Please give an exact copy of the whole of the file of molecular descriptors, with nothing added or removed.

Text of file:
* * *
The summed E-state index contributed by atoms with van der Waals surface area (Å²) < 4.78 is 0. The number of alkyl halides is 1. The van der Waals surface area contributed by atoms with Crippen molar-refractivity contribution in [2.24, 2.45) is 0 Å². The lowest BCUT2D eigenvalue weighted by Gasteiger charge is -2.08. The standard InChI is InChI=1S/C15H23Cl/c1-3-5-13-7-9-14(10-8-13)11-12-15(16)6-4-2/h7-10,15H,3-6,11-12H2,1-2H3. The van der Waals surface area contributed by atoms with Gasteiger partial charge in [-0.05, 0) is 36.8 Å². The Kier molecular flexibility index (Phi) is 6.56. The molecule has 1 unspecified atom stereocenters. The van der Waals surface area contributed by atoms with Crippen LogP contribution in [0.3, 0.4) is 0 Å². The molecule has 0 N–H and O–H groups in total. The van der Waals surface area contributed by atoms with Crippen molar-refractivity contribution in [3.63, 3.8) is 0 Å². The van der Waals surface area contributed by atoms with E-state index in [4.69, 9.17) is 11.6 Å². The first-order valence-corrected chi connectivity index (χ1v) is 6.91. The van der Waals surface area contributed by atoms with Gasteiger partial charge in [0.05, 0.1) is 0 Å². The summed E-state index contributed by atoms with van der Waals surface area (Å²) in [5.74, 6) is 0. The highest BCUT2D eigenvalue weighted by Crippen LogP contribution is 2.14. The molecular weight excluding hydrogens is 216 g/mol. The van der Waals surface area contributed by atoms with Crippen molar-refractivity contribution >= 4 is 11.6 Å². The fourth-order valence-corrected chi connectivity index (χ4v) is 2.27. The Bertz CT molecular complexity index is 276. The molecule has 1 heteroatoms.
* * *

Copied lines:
The summed E-state index contributed by atoms with van der Waals surface area (Å²) < 4.78 is 0. The number of alkyl halides is 1. The van der Waals surface area contributed by atoms with Crippen molar-refractivity contribution in [2.24, 2.45) is 0 Å². The lowest BCUT2D eigenvalue weighted by Gasteiger charge is -2.08. The standard InChI is InChI=1S/C15H23Cl/c1-3-5-13-7-9-14(10-8-13)11-12-15(16)6-4-2/h7-10,15H,3-6,11-12H2,1-2H3. The van der Waals surface area contributed by atoms with Gasteiger partial charge in [-0.05, 0) is 36.8 Å². The Kier molecular flexibility index (Phi) is 6.56. The molecule has 1 unspecified atom stereocenters. The van der Waals surface area contributed by atoms with Crippen LogP contribution in [0.3, 0.4) is 0 Å². The molecule has 0 N–H and O–H groups in total. The van der Waals surface area contributed by atoms with Crippen molar-refractivity contribution in [3.63, 3.8) is 0 Å². The van der Waals surface area contributed by atoms with E-state index in [4.69, 9.17) is 11.6 Å². The first-order valence-corrected chi connectivity index (χ1v) is 6.91. The van der Waals surface area contributed by atoms with Gasteiger partial charge in [0.05, 0.1) is 0 Å². The summed E-state index contributed by atoms with van der Waals surface area (Å²) in [5.74, 6) is 0. The highest BCUT2D eigenvalue weighted by Crippen LogP contribution is 2.14. The molecular weight excluding hydrogens is 216 g/mol. The van der Waals surface area contributed by atoms with Crippen molar-refractivity contribution >= 4 is 11.6 Å². The fourth-order valence-corrected chi connectivity index (χ4v) is 2.27. The Bertz CT molecular complexity index is 276. The molecule has 1 heteroatoms.